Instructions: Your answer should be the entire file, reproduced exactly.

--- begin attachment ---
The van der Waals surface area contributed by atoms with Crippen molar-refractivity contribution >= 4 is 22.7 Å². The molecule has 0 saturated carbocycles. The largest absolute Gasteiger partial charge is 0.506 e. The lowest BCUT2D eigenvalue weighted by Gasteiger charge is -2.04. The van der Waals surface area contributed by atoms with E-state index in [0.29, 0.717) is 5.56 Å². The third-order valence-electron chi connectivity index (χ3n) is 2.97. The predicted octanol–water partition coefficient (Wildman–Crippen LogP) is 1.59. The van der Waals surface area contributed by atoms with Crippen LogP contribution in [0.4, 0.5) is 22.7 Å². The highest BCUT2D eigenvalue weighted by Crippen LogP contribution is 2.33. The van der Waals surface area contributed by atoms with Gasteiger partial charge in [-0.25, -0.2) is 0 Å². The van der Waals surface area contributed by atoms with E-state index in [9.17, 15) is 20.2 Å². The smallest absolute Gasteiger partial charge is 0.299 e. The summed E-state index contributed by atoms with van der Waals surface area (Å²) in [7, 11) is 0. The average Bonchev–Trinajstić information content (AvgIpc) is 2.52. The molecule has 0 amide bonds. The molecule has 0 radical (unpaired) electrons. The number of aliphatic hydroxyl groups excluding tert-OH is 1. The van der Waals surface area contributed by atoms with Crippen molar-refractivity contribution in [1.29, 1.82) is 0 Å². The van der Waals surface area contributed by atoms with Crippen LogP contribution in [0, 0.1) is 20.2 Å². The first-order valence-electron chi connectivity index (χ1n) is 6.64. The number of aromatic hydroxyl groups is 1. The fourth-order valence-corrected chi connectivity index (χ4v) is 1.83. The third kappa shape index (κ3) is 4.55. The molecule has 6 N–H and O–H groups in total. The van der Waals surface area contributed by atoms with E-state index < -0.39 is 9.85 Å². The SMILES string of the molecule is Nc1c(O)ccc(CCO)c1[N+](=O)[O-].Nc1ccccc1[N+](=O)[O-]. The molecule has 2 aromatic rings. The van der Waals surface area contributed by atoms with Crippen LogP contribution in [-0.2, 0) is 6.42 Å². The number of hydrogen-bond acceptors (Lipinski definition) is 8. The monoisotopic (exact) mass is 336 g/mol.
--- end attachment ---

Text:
The van der Waals surface area contributed by atoms with Crippen molar-refractivity contribution >= 4 is 22.7 Å². The molecule has 0 saturated carbocycles. The largest absolute Gasteiger partial charge is 0.506 e. The lowest BCUT2D eigenvalue weighted by Gasteiger charge is -2.04. The van der Waals surface area contributed by atoms with E-state index in [0.29, 0.717) is 5.56 Å². The third-order valence-electron chi connectivity index (χ3n) is 2.97. The predicted octanol–water partition coefficient (Wildman–Crippen LogP) is 1.59. The van der Waals surface area contributed by atoms with Crippen LogP contribution in [0.4, 0.5) is 22.7 Å². The highest BCUT2D eigenvalue weighted by Crippen LogP contribution is 2.33. The van der Waals surface area contributed by atoms with Gasteiger partial charge in [-0.25, -0.2) is 0 Å². The van der Waals surface area contributed by atoms with E-state index in [9.17, 15) is 20.2 Å². The smallest absolute Gasteiger partial charge is 0.299 e. The summed E-state index contributed by atoms with van der Waals surface area (Å²) in [7, 11) is 0. The average Bonchev–Trinajstić information content (AvgIpc) is 2.52. The molecule has 0 amide bonds. The molecule has 0 radical (unpaired) electrons. The number of aliphatic hydroxyl groups excluding tert-OH is 1. The van der Waals surface area contributed by atoms with Crippen molar-refractivity contribution in [1.29, 1.82) is 0 Å². The van der Waals surface area contributed by atoms with Crippen LogP contribution in [0, 0.1) is 20.2 Å². The first-order valence-electron chi connectivity index (χ1n) is 6.64. The number of aromatic hydroxyl groups is 1. The fourth-order valence-corrected chi connectivity index (χ4v) is 1.83. The third kappa shape index (κ3) is 4.55. The molecule has 6 N–H and O–H groups in total. The van der Waals surface area contributed by atoms with E-state index < -0.39 is 9.85 Å². The SMILES string of the molecule is Nc1c(O)ccc(CCO)c1[N+](=O)[O-].Nc1ccccc1[N+](=O)[O-]. The molecule has 2 aromatic rings. The van der Waals surface area contributed by atoms with Crippen LogP contribution in [-0.2, 0) is 6.42 Å². The number of hydrogen-bond acceptors (Lipinski definition) is 8. The monoisotopic (exact) mass is 336 g/mol.